Friday, January 4, 2013

The Beginning and the End

Two and a half weeks later, I am sitting back here in Ulaanbaatar.  Sorry it's been so long; the internet at my parent's house takes more patience than I have to do much more than check my email and facebook.  I thought about doing a series of posts on Omaha, but that just didn't happen.  I do have a few things to share with you, but they can wait til tomorrow.

Someone once said that getting there is half the fun.  Generally I hope that person died a horrible death.  Getting from point A to point B is NOT fun, not in the age of airplanes, at any rate.  I hate being squished into a tiny seat with tiny legroom next to a complete stranger, who may smell bad, be sick, or take up your armrest.  In fact, I learned a new level of seatmate hell yesterday.  The man next to me on the flight to UB snored the whole way.  I mean it; we weren't even off the ground before he fired up his jackhammer.  And I'm not exaggerating the strength of his snore.  It was bad.  I spent the entire flight with my headphones on.

However, this trip taught me a new love for "getting there."  When I booked it, I had three choices, essentially.  I could have a long layover in Beijing, Seoul, or Chicago.  Well, I've been stuck in Chicago overnight, it's no fun, and I had absolutely no desire to find out what Beijing's airport was like at 3 in the morning.  Korea, on the other hand....I have friends still in Korea, and if they weren't available, Seoul has the charming quality of being a city where there's stuff to do 24 hours a day.  So even if it was a little more expensive, I went with the Korean Air flight, and this has slightly altered my thinking on whether or not it's fun to "get there."
Haesindang Gongwon - ah, memories.
On the way home, I had 14.5 hours in Seoul.  Azhaar, the best of all belly dance teachers and my personal friend, is a night owl anyways, so I crossed my fingers that she'd be available, and she was.  We met up in Itaewon (it was close to 11 pm by then) and ate the first doner kebabs I've had in a long, long time.  They were delicious!  Not ready to go home yet, we hit Tom-N-Tom's for coffee and hot chocolate and one of my favorite snacks, their honey butter bread, and sat and talked for a good long while.  Another one of her students, whom I've met before, was with us, and we had a good time hanging out and talking, before she went her way home and we went ours (in opposite directions, as it turns out), and Azhaar and I stayed up even later, catching up on what was going on in each others' lives, while I admired her humidifier (it was a really cool humidifier - I don't normally admire such things).  The next morning we had brekke at Macca's - the first time I'd been to one of them in a long, long age - and she sent me off to the airport for my long-haul flight.  Not bad.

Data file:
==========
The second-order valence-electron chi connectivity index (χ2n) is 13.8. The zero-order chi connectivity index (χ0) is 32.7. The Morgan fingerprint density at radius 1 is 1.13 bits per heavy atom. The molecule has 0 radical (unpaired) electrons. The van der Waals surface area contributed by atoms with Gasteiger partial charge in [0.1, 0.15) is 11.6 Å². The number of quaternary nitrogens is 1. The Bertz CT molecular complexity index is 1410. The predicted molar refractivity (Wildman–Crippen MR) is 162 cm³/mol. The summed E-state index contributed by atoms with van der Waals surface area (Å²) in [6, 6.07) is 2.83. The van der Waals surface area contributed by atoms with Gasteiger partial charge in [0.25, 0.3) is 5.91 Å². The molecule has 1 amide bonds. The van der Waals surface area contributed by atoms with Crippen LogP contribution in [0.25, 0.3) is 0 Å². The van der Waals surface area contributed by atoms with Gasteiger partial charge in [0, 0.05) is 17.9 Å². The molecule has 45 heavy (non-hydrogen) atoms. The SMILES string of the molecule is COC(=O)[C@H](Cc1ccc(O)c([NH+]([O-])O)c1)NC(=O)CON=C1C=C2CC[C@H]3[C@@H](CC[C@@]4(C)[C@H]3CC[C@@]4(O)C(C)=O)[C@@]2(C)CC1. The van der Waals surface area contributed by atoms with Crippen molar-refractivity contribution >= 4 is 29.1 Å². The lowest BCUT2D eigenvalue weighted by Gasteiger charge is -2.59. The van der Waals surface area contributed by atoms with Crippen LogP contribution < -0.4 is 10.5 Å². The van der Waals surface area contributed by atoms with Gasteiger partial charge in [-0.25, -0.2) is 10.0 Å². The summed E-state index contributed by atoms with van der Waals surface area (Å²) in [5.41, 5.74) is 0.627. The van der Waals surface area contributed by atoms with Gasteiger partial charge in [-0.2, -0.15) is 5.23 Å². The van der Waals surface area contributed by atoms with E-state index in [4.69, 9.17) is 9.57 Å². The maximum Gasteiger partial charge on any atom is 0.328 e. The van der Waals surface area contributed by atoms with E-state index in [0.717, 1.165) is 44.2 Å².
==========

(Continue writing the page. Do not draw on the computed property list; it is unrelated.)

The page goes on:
Just another night at the office

On the way back to UB, I had even more time - I got in at 5 and didn't leave again til 1 the next day.  I crossed my fingers and hoped and prayed I'd get to see my Dark Lord and Master (of all the people I've worked for, my favorite, in spite of the fact that I lived in terror of the man for my first four months in Korea) on this layover.  I had a little more time and I got in a little earlier, which would mean I wouldn't have to keep his family up waiting for me.  And up until I was on the ground at Incheon, I wasn't sure how it was going to work out, since I had technical difficulties with Skype in Iowa, but it worked out just fine.  I had a little bit of time to reminisce in Samsung Plaza (I refuse to call it anything else, even if the name has changed) and then we went for some galbi up in the 'Dong (Bundang-dong, my old stomping grounds) before going for coffee near Samsung Plaza.  It was awesome catching up.  Afterwards I stayed at a bathhouse near Sunae Station.  The next morning I tried for breakfast at Butterfinger Pancakes in Jeongja, which had a sign up that said, "Sorry - currently out of order" (???) so I shivered my way over to the closest Tom-N-Tom's for more honey butter bread and to plan my next move.  I'd thought about the fact that my ears were desperately in need of a cleaning, and that the ENT I used before wasn't far, so I ended up going over there.  I'm not sure if my health insurance would have paid for it or not - I've been told that our insurance is more or less worthless - but it was only 25,000 won, so I could absorb the cost without any problem.  Although considering my seatmate on the way back to UB, maybe I should have gone looking for an electric blanket instead.  Oh well.  The moral of the story is that Korea is a great place to be stuck overnight.  Of course, I realize that if you didn't know the city you wouldn't have had as much fun as me, but if you ever take my advice and want to go have fun, I can give you directions, because I'm just that awesome.

And also, Korean Air is an awesome airline.  Not only did they fix my luggage issue (caused by American's representative in Omaha) and change my suitcase to go through all the way to UB instead of making me pick it up in Seoul, they were able to change my seat to an aisle seat (which was unavailable when I checked in) at the last minute.  That's dedication.

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